With semi-synchronous communications thus defined and with the times associated with these transfer events determined, a communication hardware can be optimized for the synchronous and semi-synchronous types at the same time using a same type of support such as a bus. A communication may be classified synchronous where the supporting hardware is a memory of communication due to a predefined system or the existence of a given asynchronous communication. In this case, the model of data transmission will be different. For example, FIGS. 7A and 7B show two synchronous communication models. Specifically, FIG. 7A shows a synchronous communication between transmitter u1 and receiver u2 with synchronization time tsyn while FIG. 7B depicts a data transmission between transmitter u1 and receiver u2 with emission time te and transmission time tr.

In accordance with one embodiment, the synchronous transmission model is adapted according to the existing hardware (predefined system) or potentially added at the stage of determination of asynchronous communication hardware. In the case of a communication memory connecting the units for a synchronous transfer, the synchronization model shown in FIG. 7B is used instead of one in FIG. 7A, adopted in the case of a simple bus. Then, a search weighted bipartite matching algorithm, which is well known, may be used to minimize the number of buses to support all the transfers. FIG. 8A shows a model representing data transmission across a bus. Tsyn is the time to transmit data from transmitter u1 to receiver u2. FIG. 8B illustrates a model of data transmission across a communication memory (e.g., FIFO, dual port, etc.). The emission time te is the time to transmit data from u1 to FIFO and the transmission time tr is the time to transmit data from FIFO to receiver u2. At the end of these two stages, the communications hardware as well as the necessary protocols (synchronous/semi-synchronous/asynchronous) between the units are generated.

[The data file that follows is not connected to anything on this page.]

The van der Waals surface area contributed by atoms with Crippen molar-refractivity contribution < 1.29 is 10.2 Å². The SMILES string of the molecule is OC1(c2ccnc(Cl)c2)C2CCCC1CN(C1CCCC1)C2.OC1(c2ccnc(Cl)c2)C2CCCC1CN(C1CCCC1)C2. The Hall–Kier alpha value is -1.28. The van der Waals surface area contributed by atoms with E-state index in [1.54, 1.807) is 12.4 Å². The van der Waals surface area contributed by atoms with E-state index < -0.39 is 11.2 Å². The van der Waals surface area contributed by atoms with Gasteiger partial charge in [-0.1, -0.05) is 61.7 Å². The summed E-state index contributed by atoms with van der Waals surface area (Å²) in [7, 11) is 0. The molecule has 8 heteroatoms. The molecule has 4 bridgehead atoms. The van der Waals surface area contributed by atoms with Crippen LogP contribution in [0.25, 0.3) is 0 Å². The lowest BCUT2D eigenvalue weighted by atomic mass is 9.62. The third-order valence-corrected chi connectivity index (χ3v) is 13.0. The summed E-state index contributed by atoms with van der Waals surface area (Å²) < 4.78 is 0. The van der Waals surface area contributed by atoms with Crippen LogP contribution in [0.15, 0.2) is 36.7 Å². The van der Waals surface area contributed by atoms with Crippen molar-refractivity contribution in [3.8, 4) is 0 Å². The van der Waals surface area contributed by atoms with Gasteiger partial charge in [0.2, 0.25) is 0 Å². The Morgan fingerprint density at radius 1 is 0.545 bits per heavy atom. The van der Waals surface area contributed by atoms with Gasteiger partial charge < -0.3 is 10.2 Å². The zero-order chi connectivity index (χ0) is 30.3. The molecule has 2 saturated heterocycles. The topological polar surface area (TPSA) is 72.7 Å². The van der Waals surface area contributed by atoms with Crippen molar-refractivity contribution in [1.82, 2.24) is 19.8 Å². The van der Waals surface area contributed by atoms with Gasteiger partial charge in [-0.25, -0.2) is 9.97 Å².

By way of example, FIG. 9A shows a schematic diagram depicting a scheduling of the application 120 modeled in FIG. 1B. As in FIG. 1C, the schedule diagram schedules assigned tasks of design units as a function of time. In this configuration, task T3 is scheduled late by using mobility of task so that the communications between tasks T2 and T6 become synchronous. Similarly, task T4 is scheduled late so that the communication between tasks T3 and T7 become synchronous.

FIG. 9B illustrates a hardware architecture of a system 950 for the application 120 as modified in FIG. 9A. The system 950 includes a bus 952 instead of a FIFO between processors P1 and HW1. However, the system 950 still includes a FIFO. Thus, although the system 950 requires less chip surface than the system of FIG. 1C, the FIFO 954 still requires larger surface area than a bus.

FIG. 10A shows a schematic diagram illustrating a scheduling of the application 120 using interrupt mechanism in accordance with one embodiment of the present invention. As shown, the processor P2 is provided with an interrupt mechanism to generate an interrupt and memory space sufficient for storing data between tasks T9 to T13, tasks T10 to T13, tasks T11 to T13, and tasks T12 to T13. In this configuration, the asynchronous communications between tasks T9 to T13, tasks T10 to T13, tasks T11 to T13, and tasks T12 to T13 are transformed into semi-synchronous using storing receiver method. The processor P2 stores the communicated data until task T13 is ready for execution. It should be noted in using the receiver storing method, the cost from task i to task j, γi/j is as follows: γ9/13=γ11/13=γ10/13=γ12/13=0.